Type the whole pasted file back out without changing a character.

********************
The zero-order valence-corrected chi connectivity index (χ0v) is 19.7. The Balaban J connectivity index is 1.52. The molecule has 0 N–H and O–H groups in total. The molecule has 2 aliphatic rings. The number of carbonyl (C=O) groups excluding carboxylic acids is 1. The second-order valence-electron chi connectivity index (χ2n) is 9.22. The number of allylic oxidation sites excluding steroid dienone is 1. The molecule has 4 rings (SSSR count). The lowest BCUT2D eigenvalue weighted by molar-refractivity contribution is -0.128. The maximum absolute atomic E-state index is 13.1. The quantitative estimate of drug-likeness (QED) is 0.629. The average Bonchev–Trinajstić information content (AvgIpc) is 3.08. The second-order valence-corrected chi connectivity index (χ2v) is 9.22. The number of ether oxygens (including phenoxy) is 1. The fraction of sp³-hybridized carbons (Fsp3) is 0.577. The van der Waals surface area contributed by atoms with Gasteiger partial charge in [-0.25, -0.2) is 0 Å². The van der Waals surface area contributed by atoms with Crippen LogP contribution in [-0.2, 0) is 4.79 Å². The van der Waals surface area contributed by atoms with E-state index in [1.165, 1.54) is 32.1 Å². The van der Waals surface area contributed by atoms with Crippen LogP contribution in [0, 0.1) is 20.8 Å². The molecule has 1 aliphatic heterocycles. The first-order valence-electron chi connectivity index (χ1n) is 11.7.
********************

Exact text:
The zero-order valence-corrected chi connectivity index (χ0v) is 19.7. The Balaban J connectivity index is 1.52. The molecule has 0 N–H and O–H groups in total. The molecule has 2 aliphatic rings. The number of carbonyl (C=O) groups excluding carboxylic acids is 1. The second-order valence-electron chi connectivity index (χ2n) is 9.22. The number of allylic oxidation sites excluding steroid dienone is 1. The molecule has 4 rings (SSSR count). The lowest BCUT2D eigenvalue weighted by molar-refractivity contribution is -0.128. The maximum absolute atomic E-state index is 13.1. The quantitative estimate of drug-likeness (QED) is 0.629. The average Bonchev–Trinajstić information content (AvgIpc) is 3.08. The second-order valence-corrected chi connectivity index (χ2v) is 9.22. The number of ether oxygens (including phenoxy) is 1. The fraction of sp³-hybridized carbons (Fsp3) is 0.577. The van der Waals surface area contributed by atoms with Gasteiger partial charge in [-0.25, -0.2) is 0 Å². The van der Waals surface area contributed by atoms with Crippen LogP contribution in [-0.2, 0) is 4.79 Å². The van der Waals surface area contributed by atoms with E-state index in [1.165, 1.54) is 32.1 Å². The van der Waals surface area contributed by atoms with Crippen LogP contribution in [0, 0.1) is 20.8 Å². The molecule has 1 aliphatic heterocycles. The first-order valence-electron chi connectivity index (χ1n) is 11.7.